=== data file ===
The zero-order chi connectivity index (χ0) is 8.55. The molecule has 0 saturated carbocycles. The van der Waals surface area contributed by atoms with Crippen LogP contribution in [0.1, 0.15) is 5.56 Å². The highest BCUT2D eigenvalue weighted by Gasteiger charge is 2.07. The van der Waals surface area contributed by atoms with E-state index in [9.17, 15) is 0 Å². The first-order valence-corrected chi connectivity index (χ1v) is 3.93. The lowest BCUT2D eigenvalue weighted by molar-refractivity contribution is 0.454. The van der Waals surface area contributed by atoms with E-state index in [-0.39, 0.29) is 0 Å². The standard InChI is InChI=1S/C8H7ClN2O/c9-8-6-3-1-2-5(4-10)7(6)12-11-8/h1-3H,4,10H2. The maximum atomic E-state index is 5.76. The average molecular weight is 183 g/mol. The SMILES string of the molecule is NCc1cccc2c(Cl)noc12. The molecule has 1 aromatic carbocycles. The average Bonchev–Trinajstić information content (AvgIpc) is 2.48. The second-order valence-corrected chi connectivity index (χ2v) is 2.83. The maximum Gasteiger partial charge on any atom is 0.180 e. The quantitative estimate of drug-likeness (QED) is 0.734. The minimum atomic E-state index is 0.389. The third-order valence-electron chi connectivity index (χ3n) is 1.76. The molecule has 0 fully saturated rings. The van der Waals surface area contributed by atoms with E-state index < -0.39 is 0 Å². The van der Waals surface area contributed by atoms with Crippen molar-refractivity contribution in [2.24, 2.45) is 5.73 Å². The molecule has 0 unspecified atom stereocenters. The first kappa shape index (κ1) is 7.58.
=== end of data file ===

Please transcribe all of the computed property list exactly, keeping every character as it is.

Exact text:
The zero-order chi connectivity index (χ0) is 8.55. The molecule has 0 saturated carbocycles. The van der Waals surface area contributed by atoms with Crippen LogP contribution in [0.1, 0.15) is 5.56 Å². The highest BCUT2D eigenvalue weighted by Gasteiger charge is 2.07. The van der Waals surface area contributed by atoms with E-state index in [9.17, 15) is 0 Å². The first-order valence-corrected chi connectivity index (χ1v) is 3.93. The lowest BCUT2D eigenvalue weighted by molar-refractivity contribution is 0.454. The van der Waals surface area contributed by atoms with E-state index in [-0.39, 0.29) is 0 Å². The standard InChI is InChI=1S/C8H7ClN2O/c9-8-6-3-1-2-5(4-10)7(6)12-11-8/h1-3H,4,10H2. The maximum atomic E-state index is 5.76. The average molecular weight is 183 g/mol. The SMILES string of the molecule is NCc1cccc2c(Cl)noc12. The molecule has 1 aromatic carbocycles. The average Bonchev–Trinajstić information content (AvgIpc) is 2.48. The second-order valence-corrected chi connectivity index (χ2v) is 2.83. The maximum Gasteiger partial charge on any atom is 0.180 e. The quantitative estimate of drug-likeness (QED) is 0.734. The minimum atomic E-state index is 0.389. The third-order valence-electron chi connectivity index (χ3n) is 1.76. The molecule has 0 fully saturated rings. The van der Waals surface area contributed by atoms with E-state index < -0.39 is 0 Å². The van der Waals surface area contributed by atoms with Crippen molar-refractivity contribution in [2.24, 2.45) is 5.73 Å². The molecule has 0 unspecified atom stereocenters. The first kappa shape index (κ1) is 7.58.